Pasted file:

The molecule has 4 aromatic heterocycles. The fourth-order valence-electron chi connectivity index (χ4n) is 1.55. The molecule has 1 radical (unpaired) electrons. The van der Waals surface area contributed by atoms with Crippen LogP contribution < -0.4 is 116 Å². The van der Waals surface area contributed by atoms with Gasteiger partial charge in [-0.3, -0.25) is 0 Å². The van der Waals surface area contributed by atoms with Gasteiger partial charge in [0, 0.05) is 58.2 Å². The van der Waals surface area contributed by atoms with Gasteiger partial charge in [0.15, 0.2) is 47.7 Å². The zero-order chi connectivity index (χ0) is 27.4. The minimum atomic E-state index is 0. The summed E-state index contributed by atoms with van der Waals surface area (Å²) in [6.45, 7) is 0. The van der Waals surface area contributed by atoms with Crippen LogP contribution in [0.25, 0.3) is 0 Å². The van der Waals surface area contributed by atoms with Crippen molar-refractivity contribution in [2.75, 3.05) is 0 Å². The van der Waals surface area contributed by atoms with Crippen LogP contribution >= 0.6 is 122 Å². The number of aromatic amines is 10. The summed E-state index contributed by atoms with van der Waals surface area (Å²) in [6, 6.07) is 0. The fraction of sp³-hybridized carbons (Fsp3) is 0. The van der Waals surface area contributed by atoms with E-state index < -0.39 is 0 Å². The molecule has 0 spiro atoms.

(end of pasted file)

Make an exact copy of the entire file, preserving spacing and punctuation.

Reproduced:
The molecule has 4 aromatic heterocycles. The fourth-order valence-electron chi connectivity index (χ4n) is 1.55. The molecule has 1 radical (unpaired) electrons. The van der Waals surface area contributed by atoms with Crippen LogP contribution < -0.4 is 116 Å². The van der Waals surface area contributed by atoms with Gasteiger partial charge in [-0.3, -0.25) is 0 Å². The van der Waals surface area contributed by atoms with Gasteiger partial charge in [0, 0.05) is 58.2 Å². The van der Waals surface area contributed by atoms with Gasteiger partial charge in [0.15, 0.2) is 47.7 Å². The zero-order chi connectivity index (χ0) is 27.4. The minimum atomic E-state index is 0. The summed E-state index contributed by atoms with van der Waals surface area (Å²) in [6.45, 7) is 0. The van der Waals surface area contributed by atoms with Crippen LogP contribution in [0.25, 0.3) is 0 Å². The van der Waals surface area contributed by atoms with Crippen molar-refractivity contribution in [2.75, 3.05) is 0 Å². The van der Waals surface area contributed by atoms with Crippen LogP contribution >= 0.6 is 122 Å². The number of aromatic amines is 10. The summed E-state index contributed by atoms with van der Waals surface area (Å²) in [6, 6.07) is 0. The fraction of sp³-hybridized carbons (Fsp3) is 0. The van der Waals surface area contributed by atoms with E-state index < -0.39 is 0 Å². The molecule has 0 spiro atoms.